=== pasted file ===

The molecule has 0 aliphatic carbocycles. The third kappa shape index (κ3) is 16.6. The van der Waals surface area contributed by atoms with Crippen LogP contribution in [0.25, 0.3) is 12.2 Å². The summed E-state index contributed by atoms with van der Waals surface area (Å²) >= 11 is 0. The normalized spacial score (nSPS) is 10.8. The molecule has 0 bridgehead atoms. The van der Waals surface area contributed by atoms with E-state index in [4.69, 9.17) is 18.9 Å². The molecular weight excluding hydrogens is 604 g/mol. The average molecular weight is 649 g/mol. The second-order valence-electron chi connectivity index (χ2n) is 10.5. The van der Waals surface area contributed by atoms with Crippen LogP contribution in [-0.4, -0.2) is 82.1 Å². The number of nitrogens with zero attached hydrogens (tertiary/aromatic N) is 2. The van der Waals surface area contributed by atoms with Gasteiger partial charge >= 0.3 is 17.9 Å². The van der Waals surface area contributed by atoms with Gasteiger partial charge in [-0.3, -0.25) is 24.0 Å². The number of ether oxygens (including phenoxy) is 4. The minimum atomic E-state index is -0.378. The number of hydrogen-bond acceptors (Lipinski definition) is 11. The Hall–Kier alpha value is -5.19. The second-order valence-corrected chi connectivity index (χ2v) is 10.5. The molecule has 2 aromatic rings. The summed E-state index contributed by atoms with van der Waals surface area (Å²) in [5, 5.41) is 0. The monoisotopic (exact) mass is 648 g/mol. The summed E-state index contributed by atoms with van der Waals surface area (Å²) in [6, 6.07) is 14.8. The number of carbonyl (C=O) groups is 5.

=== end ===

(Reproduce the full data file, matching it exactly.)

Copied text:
The molecule has 0 aliphatic carbocycles. The third kappa shape index (κ3) is 16.6. The van der Waals surface area contributed by atoms with Crippen LogP contribution in [0.25, 0.3) is 12.2 Å². The summed E-state index contributed by atoms with van der Waals surface area (Å²) >= 11 is 0. The normalized spacial score (nSPS) is 10.8. The molecule has 0 bridgehead atoms. The van der Waals surface area contributed by atoms with E-state index in [4.69, 9.17) is 18.9 Å². The molecular weight excluding hydrogens is 604 g/mol. The average molecular weight is 649 g/mol. The second-order valence-electron chi connectivity index (χ2n) is 10.5. The van der Waals surface area contributed by atoms with Crippen LogP contribution in [-0.4, -0.2) is 82.1 Å². The number of nitrogens with zero attached hydrogens (tertiary/aromatic N) is 2. The van der Waals surface area contributed by atoms with Gasteiger partial charge >= 0.3 is 17.9 Å². The van der Waals surface area contributed by atoms with Gasteiger partial charge in [-0.3, -0.25) is 24.0 Å². The number of ether oxygens (including phenoxy) is 4. The minimum atomic E-state index is -0.378. The number of hydrogen-bond acceptors (Lipinski definition) is 11. The Hall–Kier alpha value is -5.19. The second-order valence-corrected chi connectivity index (χ2v) is 10.5. The molecule has 2 aromatic rings. The summed E-state index contributed by atoms with van der Waals surface area (Å²) in [5, 5.41) is 0. The monoisotopic (exact) mass is 648 g/mol. The summed E-state index contributed by atoms with van der Waals surface area (Å²) in [6, 6.07) is 14.8. The number of carbonyl (C=O) groups is 5.